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Topkapi Palace Istanbul

Topkapi Palace Istanbul
Topkapi Palace, built between 1459 and 1465, was both the symbolic and political centre of the Ottoman Empire for nearly four centuries until the removal of the imperial retinue to Dolmabahce, by Sultan Abdulmecid I in 1853.  It was originally known as Sarayi Cedid (New Palace) and was the seat of the new government installed by the Ottoman regime.

Layout of Topkapi Palace

The palace consists of a collection of buildings arranged around a series of courtyards, as is the Islamic tradition, and can be seen in similar places like the Alhambra in Granada, Spain and Moghul palaces in India.  
The first courtyard, being the service area, was open to everyone, the second courtyard and its buildings were dedicated to the Divan, or Council of State, and to those who had dealings with it.  

The Orta Kapı, the real entrance to the palace, was between the first and second courtyards and traditionally the pavilions of the judges stood here so that justice would be dispensed at the gate of the palace.  
The third courtyard was mainly used as the palace school, devoted to training civil servants and the fourth courtyard used for more pleasurable pastimes.  Here in the beautiful gardens a number of pavilions were built to commemorate past victories by Emperors and where their 3-4000 entourages would enjoy the retreat.


Topkapi Palace is behind Aya Sofya ( Hagia Sophia ) to the right up Babihumayun Road in Sultanahmet Fatih .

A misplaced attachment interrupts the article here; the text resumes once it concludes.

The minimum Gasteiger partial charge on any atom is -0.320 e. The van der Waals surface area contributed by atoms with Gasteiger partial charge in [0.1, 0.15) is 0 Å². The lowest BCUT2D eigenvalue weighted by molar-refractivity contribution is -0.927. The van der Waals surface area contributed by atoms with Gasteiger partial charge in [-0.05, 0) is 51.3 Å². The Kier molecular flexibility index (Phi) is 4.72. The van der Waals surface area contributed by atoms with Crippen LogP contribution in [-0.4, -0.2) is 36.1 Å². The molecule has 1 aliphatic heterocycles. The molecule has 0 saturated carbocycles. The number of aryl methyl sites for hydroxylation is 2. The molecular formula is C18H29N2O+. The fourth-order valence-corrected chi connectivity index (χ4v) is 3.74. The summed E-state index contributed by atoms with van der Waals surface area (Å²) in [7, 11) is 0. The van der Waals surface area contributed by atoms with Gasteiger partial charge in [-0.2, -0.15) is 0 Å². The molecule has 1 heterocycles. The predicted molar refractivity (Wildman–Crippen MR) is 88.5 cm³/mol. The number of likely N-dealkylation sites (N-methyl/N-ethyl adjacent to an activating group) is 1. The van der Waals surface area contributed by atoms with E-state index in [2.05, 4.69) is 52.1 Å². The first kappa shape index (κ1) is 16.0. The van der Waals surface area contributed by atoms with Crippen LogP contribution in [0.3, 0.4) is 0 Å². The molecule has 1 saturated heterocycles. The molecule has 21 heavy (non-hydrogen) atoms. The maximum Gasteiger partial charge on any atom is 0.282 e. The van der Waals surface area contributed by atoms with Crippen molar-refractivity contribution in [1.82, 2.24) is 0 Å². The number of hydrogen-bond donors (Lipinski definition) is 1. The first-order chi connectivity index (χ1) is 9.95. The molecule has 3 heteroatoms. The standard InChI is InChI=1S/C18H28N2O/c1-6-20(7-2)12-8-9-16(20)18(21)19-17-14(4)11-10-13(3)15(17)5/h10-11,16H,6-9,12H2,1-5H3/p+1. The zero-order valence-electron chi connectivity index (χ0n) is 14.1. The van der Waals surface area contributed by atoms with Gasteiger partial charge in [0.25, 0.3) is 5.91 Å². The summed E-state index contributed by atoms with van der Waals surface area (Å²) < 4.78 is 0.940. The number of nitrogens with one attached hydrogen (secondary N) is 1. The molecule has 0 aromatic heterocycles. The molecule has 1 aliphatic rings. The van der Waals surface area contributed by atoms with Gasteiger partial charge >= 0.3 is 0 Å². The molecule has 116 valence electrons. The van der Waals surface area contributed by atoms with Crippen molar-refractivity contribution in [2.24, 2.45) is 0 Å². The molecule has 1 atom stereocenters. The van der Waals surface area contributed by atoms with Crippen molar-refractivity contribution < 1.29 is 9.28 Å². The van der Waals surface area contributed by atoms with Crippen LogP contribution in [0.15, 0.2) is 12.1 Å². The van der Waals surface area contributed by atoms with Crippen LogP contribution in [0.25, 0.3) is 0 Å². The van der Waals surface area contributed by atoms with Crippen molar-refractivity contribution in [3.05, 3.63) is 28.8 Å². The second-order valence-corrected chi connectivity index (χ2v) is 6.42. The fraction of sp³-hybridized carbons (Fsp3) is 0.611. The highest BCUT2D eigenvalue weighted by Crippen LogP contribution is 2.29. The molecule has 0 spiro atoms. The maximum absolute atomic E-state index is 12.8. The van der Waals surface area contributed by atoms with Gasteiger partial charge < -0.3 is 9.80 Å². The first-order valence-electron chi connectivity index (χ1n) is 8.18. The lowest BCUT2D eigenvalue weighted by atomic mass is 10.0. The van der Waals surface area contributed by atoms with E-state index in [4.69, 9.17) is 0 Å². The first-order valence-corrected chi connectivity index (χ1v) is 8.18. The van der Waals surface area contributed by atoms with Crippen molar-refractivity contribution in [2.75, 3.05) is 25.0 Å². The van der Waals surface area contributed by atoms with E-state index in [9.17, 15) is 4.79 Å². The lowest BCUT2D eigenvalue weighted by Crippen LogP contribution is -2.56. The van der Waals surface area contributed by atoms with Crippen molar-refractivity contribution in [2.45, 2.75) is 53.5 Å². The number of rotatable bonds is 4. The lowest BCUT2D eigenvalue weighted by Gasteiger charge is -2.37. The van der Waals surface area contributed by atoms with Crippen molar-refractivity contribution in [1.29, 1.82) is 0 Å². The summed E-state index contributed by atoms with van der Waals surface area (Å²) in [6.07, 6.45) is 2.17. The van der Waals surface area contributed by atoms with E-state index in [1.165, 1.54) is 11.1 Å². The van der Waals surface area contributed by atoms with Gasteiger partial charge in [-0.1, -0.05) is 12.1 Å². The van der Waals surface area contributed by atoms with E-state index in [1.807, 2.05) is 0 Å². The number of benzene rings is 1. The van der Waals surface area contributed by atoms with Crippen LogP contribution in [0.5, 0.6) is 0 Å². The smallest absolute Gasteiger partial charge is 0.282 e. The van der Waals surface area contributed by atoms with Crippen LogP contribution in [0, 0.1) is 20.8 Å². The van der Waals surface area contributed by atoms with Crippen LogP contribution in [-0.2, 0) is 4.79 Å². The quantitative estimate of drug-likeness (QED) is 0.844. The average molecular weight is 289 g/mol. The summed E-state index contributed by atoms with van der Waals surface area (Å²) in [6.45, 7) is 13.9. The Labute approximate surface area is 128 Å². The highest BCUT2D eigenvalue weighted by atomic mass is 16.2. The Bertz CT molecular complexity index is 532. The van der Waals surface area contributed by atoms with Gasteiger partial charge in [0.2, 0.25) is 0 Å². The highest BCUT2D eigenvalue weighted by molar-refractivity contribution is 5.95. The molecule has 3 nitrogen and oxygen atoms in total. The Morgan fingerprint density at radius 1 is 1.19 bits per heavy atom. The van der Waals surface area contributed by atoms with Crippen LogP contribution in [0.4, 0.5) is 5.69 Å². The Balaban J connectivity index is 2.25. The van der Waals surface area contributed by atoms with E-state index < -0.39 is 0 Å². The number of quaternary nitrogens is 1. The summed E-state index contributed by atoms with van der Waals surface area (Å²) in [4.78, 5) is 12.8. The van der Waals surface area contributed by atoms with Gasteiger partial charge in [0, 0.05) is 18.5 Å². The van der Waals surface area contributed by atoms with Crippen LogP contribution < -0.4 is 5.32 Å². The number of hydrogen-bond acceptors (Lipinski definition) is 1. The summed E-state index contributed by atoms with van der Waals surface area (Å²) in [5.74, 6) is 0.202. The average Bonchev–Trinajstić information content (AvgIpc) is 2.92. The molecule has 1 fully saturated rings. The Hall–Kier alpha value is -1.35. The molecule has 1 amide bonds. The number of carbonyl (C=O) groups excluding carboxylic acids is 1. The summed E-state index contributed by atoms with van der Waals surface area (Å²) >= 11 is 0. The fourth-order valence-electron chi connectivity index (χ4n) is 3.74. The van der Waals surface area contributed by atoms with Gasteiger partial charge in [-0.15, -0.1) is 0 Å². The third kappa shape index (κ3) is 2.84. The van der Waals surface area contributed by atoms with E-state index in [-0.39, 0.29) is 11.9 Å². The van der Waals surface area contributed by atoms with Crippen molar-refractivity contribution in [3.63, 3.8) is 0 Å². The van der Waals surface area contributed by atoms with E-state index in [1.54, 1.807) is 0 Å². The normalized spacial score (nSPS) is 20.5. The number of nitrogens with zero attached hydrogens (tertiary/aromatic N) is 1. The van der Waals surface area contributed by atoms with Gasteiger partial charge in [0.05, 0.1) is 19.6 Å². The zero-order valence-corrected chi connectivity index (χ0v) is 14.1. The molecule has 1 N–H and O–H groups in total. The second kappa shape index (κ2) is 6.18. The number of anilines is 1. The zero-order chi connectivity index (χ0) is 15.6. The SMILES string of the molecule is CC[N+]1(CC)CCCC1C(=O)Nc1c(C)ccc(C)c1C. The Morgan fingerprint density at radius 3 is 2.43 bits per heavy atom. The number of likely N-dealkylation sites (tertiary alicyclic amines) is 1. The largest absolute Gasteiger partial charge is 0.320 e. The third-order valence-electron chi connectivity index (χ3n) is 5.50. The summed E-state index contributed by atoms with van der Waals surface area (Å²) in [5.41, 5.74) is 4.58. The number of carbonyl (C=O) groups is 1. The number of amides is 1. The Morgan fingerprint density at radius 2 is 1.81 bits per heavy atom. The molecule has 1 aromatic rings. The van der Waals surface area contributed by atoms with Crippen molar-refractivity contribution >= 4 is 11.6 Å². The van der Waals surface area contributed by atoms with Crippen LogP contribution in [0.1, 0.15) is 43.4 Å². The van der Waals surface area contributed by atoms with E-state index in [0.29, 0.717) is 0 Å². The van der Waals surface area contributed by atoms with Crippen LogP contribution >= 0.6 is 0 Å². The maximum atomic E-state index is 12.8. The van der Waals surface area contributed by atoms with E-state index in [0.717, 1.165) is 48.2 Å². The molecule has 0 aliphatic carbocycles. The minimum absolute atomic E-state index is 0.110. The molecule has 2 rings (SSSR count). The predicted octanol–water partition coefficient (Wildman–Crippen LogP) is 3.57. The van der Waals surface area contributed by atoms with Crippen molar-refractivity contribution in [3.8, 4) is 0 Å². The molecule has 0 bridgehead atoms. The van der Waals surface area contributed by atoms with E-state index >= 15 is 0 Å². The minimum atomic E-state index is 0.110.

Entrance and Tickets

There is no entrance fee for the first courtyard and tickets can be purchased to enter the others along with Palace, the Imperial Treasury and also tickets for guided tours of the Harem are available.

Visiting Sections of Topkapi Palace


“The Church of the Divine Peace” Aya Irene, is usually closed to visitors. Special requests can be made for large parties at the Directorate of Aya Sofya ( Hagia Sophia ).  Occasionally it is open for concerts and exhibitions, and during the summer hosts the Istanbul music festival.  Originally the church was one of the oldest in Istanbul and was rebuilt at the same time as Aya Sofya after being burnt down during the Nika riots of 532.  The Sythronon (seating for clergy in the apse of the church) situated around the semicircular apse is the only one to have survived the Byzantine era in Istanbul. There are six tiers of seats with an ambulatory (covered passage around a cloister) along the back of the fourth tier.  Entrance to the first courtyard is through the imperial gate opposite the fountain of Ahmet III from Babıhümayun.  Behind the wall to the right of the courtyard are the Palace Bakeries, with the Imperial Mint and Outer Treasury and are all currently closed.